This and That Newsletter
A Weekly Publication

Vol 17  Issue 845      Circulation 5,000       April 4, 2013

PO Box 2

Ardmore, Oklahoma 73402

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Last week a Reader shared two old photos taken outside the Carter County Courthouse around 1915 or so.  It is a group of about 100 men, most wearing some kind of ID tag on their coats.  I would assume it was some kind of meeting or gathering. If anyone knows more about this photo, or recognizes anyone in the group, let me know.

Dwane Stevens of Lone Grove shared a couple pictures he took in 1999 of the old Sinclair storage tanks that stood in the NE corner of West Broadway and Rockford.

Oklahoma is the Land of the Red Man.  There are 38 Indian tribes in Oklahoma recognized by the Federal Government.

In 1985 the Carter County Courthouse was added to the National Registry of Historical Places.  The framed document presented to the county commissioners in 1985 is on display in the west entrance of the courthouse.

I'm getting this brick sandblasting down to a fine art. My sandblasting unit is doing a nice job on lettering bricks. I have made several the past couple weeks as tests, and they all have turned out ok. These are standard size bricks, 4" X 8". Below is one I made last week for Shirley Christian who retired in 2010 from the Sheriffs Office after 27 years of service.

Over two years ago I started using a program called LastPass to keep track of the dozens of passwords I use all over the place.  The program has been a lifesaver for me, because I thought I was going to go crazy trying to memorize so many passwords.  This program does it all and its free.  I could not live without my LastPass now.

Q.  How many eagle feathers adorn the current Oklahoma state flag?
A.  A Reader sent in a listing he found on the internet mentioning the 7 tribes.

Q.  What President was born in Oklahoma?
A.  Well, no one fell for this trick question.  There were none from Oklahoma.  lol

Q.  Where is the lowest elevation point in Oklahoma?
A.  (answer in next week's T&T)

From This and That newsletter archives of April 1, 2000:

About 50 miles east of Ardmore is Coalgate, Oklahoma. For many years there was one thing that Coalgate was noted for.. the home of Hudson's Big Country Store. When I was a teen I drove all the way over there to buy some cowboy boots. But one thing I didn't have with me was one of those Hudson's tokens.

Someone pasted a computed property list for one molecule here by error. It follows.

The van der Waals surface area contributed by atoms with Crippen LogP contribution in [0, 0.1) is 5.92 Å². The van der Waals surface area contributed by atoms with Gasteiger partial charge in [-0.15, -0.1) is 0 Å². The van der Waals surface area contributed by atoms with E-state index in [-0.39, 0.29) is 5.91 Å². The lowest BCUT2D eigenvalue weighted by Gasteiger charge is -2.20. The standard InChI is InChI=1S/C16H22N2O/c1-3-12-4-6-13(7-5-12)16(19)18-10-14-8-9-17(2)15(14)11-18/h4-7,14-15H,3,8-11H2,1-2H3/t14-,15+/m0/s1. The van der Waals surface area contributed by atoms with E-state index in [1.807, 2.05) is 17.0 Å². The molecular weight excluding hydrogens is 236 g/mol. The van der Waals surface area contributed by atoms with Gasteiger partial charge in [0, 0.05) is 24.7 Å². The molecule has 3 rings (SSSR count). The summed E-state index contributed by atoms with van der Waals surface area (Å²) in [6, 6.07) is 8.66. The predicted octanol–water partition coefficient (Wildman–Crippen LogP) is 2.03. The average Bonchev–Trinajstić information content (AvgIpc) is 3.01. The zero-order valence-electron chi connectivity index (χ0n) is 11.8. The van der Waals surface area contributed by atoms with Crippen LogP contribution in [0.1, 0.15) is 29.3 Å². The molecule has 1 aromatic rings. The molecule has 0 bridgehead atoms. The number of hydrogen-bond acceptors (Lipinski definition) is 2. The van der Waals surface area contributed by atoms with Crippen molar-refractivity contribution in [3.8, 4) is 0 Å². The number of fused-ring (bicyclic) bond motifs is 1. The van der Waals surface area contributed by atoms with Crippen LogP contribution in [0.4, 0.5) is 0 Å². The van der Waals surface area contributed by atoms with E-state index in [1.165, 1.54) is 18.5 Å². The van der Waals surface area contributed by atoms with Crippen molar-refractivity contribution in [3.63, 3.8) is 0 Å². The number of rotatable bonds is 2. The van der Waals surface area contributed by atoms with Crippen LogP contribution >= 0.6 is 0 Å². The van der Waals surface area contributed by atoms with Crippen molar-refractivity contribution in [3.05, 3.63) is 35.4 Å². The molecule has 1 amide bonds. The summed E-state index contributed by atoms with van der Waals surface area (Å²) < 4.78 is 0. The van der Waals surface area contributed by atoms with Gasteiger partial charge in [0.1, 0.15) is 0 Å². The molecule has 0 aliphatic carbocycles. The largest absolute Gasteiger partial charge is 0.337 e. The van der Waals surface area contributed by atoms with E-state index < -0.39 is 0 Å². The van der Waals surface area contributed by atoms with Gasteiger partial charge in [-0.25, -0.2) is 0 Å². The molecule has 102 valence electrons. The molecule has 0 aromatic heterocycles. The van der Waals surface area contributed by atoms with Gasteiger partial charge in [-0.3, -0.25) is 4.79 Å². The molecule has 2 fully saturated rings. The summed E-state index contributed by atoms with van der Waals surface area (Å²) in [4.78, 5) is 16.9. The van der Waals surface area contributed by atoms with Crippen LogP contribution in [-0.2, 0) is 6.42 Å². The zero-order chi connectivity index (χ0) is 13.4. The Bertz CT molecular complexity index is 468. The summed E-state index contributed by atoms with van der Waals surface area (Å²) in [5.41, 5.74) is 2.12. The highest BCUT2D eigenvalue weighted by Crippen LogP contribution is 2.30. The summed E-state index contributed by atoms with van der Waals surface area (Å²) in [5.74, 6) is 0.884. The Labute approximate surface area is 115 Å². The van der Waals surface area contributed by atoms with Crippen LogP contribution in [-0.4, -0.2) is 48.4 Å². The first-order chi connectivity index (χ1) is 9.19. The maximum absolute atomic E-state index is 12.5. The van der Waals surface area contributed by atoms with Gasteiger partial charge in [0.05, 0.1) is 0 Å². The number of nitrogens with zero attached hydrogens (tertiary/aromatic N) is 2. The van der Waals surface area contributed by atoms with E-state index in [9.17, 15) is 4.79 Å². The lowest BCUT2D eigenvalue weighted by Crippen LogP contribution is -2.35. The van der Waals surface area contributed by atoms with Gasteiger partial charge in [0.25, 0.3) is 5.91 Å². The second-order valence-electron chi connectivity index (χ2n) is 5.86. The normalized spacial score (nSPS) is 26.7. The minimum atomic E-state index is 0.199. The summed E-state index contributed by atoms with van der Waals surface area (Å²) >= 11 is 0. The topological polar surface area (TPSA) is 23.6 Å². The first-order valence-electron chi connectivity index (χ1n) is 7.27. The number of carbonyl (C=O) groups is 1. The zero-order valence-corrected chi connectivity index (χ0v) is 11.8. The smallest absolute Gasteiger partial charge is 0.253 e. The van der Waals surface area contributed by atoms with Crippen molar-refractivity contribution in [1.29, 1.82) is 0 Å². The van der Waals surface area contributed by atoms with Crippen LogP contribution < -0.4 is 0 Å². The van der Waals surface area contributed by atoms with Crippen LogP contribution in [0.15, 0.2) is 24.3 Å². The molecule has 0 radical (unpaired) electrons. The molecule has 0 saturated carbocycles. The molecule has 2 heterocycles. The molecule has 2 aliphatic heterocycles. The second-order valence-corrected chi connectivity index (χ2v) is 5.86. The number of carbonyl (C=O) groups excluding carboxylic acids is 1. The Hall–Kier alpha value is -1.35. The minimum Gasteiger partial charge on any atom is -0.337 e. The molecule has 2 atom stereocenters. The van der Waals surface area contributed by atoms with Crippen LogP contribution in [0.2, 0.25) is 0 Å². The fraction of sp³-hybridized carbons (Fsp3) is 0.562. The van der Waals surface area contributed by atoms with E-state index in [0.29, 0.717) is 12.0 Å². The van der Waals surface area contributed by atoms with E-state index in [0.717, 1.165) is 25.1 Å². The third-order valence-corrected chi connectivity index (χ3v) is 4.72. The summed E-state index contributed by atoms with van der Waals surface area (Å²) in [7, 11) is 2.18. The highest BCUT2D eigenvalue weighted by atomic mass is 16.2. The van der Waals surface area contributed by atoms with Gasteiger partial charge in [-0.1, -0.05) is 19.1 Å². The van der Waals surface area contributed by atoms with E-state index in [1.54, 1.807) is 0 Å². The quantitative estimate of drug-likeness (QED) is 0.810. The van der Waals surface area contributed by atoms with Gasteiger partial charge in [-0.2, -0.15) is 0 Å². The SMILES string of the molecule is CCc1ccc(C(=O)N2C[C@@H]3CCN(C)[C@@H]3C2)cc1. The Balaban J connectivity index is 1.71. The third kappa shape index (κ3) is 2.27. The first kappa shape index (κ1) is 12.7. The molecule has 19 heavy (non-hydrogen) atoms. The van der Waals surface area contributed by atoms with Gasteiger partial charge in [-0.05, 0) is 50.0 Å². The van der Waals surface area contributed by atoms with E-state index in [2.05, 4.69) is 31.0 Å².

I was digging around in a chest of drawer the other day and found a ring I handmade when I was a teen. I would take a fifty cent piece (they were solid silver in those days) and a spoon, to create a ring. It would take me about a month of beating on that ring, round and round and round, before I had it down to the size to fit my finger. I'd then take a drill bit and carefully drill it out. You could see the date and some of the wording on the inside. A person could use a present day fifty cent piece, but remember it has copper in the center. I used a tablespoon and by the time I had the ring made, the bottom of that spoon looked like it had been through a war.

"I notice that your courthouse photo collection doesn't have one from Bryan County courthouse in Durant, so I'm in low-speed pursuit. Ours is a little bit unique - out in front there's a statue of a Confederate solder, with his musket, at parade rest. It was a contribution many years ago of the DAR. When I ask people if they have one I get an almost universal "No I don't--but I wish I had one." We got side tracked a little the other day when someone came up with an old color photo of Durant's now-gone Tom Tom Tavern. Don't suppose you'd be interested in starting a page of famous Oklahoma beer joints."

"Hi Butch. There used to be an old feller that rode a mule, and behind him trailed a train of horses. This feller also had a white beard, and was seen riding the roads of carter, love, jefferson, and countless other countys. If I remember correctly he was called whiskers, and was a horse trader. Not many people knew anything about whiskers. He reminded me of the bearded man riding the bike in ardmore."

Gas prices today in the Ardmore area......

Check gas prices by town or zip code anywhere in U.S.

Some mail from this week's MAILBAG.....

"Butch, this bell is from the USS Cario sunk in the Mississippi River during the fight for Vicksburg, Mississippi. It was under water over 100 years."  -Doug Williams

"My Father, Arthur (1898-1976), came to Ardmore, OK in 1918 & worked for his 20-years-older brother Robert (Bob 1880-1950) who had been in Oklahoma for several years. Brother Bob was one of the many competitors for property, position & money in a more or less wide-open frontier environment. Everyone was armed, gunplay was frequent with now and then a killing. My Dad's job was that of kind of a Man-Friday, which included being driver and body guard. He would walk about 5 steps behind his bro with his hand on his gun. As driver, he recalled on country roads, Bob would sit in the passenger seat, firing at fence posts as they passed. They had been in favor with the Sheriff Buck Garrett regime but eventually fell out for reasons I never learned. Events that followed may have been spin-offs from that - not necessarily in chronological order.

Summer time, Bob's office was on West Main and B street, upstairs over Frame's drugstore. Too hot to wear his suit jacket, went downstairs without his .38 Smith & Wesson to get a cool something at the soda fountain. He was met on the stairs landing by two hard cases bent on doing a work-over with brass knucks. Brother Bob dealt with them by firing thru his pants pocket with his double barrel derringer, shooting one of them in the leg. That one turned out to be the Sheriff's son, Raymond Garrett. Bob had bought a new Buick that was soon stolen. A few days later my Dad saw it in the used car lot of the Buick dealer & confirmed it by finding a place on the seat that had been torn and my Dad had sewed up with store string. Reporting to brother Bob, he was told "If they are bold enough to steal a car and offer it for sale, same town, same dealer, all in the same week, it's too big for us. Insurance is paying for the car."